Finally, under the heading "Conclusion", the letter states:
"We would respectfully request that this application be refused on the grounds that the development is contrary to PPG8, the West Sussex Structure and the Horsham District Local Plan policies in that-
1. Insufficient information regarding the need (demand for 3G and details of existing coverage) for the development has been provided that would allow the decision maker to make an informed decision.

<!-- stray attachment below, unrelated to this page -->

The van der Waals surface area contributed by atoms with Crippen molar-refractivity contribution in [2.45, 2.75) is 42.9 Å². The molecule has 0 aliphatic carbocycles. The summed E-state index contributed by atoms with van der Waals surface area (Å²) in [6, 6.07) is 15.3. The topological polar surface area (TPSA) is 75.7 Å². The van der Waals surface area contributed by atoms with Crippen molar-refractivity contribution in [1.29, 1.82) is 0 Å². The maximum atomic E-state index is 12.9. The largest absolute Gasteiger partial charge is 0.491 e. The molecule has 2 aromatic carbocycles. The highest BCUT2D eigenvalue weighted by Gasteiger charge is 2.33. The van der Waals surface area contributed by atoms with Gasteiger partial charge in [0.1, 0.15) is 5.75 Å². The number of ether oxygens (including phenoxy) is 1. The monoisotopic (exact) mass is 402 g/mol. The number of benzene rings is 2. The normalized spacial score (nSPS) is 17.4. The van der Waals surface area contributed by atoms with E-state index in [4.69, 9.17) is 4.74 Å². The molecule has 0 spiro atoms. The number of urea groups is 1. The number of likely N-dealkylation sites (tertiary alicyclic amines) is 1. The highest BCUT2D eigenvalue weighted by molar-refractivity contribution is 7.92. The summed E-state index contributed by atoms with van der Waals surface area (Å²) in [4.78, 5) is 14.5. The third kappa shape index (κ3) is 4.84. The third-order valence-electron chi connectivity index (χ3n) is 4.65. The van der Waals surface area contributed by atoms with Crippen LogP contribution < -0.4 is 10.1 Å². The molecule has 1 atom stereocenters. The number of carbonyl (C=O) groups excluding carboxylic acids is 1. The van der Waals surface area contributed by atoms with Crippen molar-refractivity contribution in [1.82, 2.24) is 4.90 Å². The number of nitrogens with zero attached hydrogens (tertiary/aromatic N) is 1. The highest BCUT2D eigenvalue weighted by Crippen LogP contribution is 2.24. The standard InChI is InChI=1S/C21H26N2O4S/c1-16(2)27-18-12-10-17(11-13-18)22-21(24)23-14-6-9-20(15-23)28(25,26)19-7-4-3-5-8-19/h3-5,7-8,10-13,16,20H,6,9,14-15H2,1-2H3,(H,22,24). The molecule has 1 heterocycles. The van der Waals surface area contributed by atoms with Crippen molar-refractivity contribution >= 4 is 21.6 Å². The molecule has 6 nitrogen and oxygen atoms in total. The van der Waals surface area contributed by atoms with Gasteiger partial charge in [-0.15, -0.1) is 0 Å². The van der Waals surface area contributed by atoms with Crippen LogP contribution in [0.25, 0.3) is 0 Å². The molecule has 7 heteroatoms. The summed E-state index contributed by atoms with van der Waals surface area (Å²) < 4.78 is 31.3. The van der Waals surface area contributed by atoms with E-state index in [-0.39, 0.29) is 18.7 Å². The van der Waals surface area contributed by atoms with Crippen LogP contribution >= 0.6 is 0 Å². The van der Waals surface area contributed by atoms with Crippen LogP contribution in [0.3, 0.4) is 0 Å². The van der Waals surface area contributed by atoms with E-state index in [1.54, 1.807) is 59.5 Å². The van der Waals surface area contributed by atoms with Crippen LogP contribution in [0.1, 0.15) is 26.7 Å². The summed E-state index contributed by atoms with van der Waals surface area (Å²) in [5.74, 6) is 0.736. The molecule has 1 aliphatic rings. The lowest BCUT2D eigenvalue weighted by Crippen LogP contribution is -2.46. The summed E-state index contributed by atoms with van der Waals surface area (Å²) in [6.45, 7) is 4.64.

2. Insufficient information regarding alternative sites (ie reasons for discounting mast sharing and a decision regarding the alternative proposed Furze Field) has been provided that would allow the decision maker to make an informed decision.
2. The perception (fear) that the local community hold that the development will have an adverse health affect due our client's exceptional circumstances (in terms health and current level use of their properties."
Pausing there, I gather the claimant suffers from a physical disability. It is not necessary to go into the details:
"4. The siting and design of the proposed mast will result in it being clearly visible in the surrounding area which will have a detrimental affect on the outlook, visual amenity currently enjoyed by the local community."